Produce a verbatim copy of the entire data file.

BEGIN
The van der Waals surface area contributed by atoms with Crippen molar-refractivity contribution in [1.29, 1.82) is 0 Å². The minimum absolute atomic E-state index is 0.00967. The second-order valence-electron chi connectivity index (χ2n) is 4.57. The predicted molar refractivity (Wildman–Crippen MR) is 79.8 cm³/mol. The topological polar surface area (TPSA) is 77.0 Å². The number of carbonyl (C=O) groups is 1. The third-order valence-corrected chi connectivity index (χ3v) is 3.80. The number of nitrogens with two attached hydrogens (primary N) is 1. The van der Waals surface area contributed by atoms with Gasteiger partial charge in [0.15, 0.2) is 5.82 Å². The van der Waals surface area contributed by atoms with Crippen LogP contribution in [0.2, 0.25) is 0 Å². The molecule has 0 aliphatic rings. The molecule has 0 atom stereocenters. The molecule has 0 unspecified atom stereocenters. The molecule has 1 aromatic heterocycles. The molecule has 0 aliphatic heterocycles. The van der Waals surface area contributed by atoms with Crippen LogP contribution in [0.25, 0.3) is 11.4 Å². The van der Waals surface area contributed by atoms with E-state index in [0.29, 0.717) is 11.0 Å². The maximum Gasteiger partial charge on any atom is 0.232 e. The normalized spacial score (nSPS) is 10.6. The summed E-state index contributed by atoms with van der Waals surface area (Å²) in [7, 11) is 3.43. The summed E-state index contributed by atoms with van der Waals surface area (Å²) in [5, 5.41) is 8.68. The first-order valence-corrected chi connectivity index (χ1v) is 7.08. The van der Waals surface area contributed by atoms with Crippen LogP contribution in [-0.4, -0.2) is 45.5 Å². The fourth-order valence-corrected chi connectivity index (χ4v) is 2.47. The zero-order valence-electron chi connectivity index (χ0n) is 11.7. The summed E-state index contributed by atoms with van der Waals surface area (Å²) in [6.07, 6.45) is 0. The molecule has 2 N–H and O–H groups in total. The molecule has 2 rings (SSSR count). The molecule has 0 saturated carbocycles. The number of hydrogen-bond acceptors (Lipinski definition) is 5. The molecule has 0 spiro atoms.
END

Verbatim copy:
The van der Waals surface area contributed by atoms with Crippen molar-refractivity contribution in [1.29, 1.82) is 0 Å². The minimum absolute atomic E-state index is 0.00967. The second-order valence-electron chi connectivity index (χ2n) is 4.57. The predicted molar refractivity (Wildman–Crippen MR) is 79.8 cm³/mol. The topological polar surface area (TPSA) is 77.0 Å². The number of carbonyl (C=O) groups is 1. The third-order valence-corrected chi connectivity index (χ3v) is 3.80. The number of nitrogens with two attached hydrogens (primary N) is 1. The van der Waals surface area contributed by atoms with Gasteiger partial charge in [0.15, 0.2) is 5.82 Å². The van der Waals surface area contributed by atoms with Crippen LogP contribution in [0.2, 0.25) is 0 Å². The molecule has 0 aliphatic rings. The molecule has 0 atom stereocenters. The molecule has 0 unspecified atom stereocenters. The molecule has 1 aromatic heterocycles. The molecule has 0 aliphatic heterocycles. The van der Waals surface area contributed by atoms with Crippen LogP contribution in [0.25, 0.3) is 11.4 Å². The van der Waals surface area contributed by atoms with E-state index in [0.29, 0.717) is 11.0 Å². The maximum Gasteiger partial charge on any atom is 0.232 e. The normalized spacial score (nSPS) is 10.6. The summed E-state index contributed by atoms with van der Waals surface area (Å²) in [7, 11) is 3.43. The summed E-state index contributed by atoms with van der Waals surface area (Å²) in [5, 5.41) is 8.68. The first-order valence-corrected chi connectivity index (χ1v) is 7.08. The van der Waals surface area contributed by atoms with Crippen LogP contribution in [-0.4, -0.2) is 45.5 Å². The fourth-order valence-corrected chi connectivity index (χ4v) is 2.47. The zero-order valence-electron chi connectivity index (χ0n) is 11.7. The summed E-state index contributed by atoms with van der Waals surface area (Å²) in [6.07, 6.45) is 0. The molecule has 2 N–H and O–H groups in total. The molecule has 2 rings (SSSR count). The molecule has 0 saturated carbocycles. The number of hydrogen-bond acceptors (Lipinski definition) is 5. The molecule has 0 spiro atoms.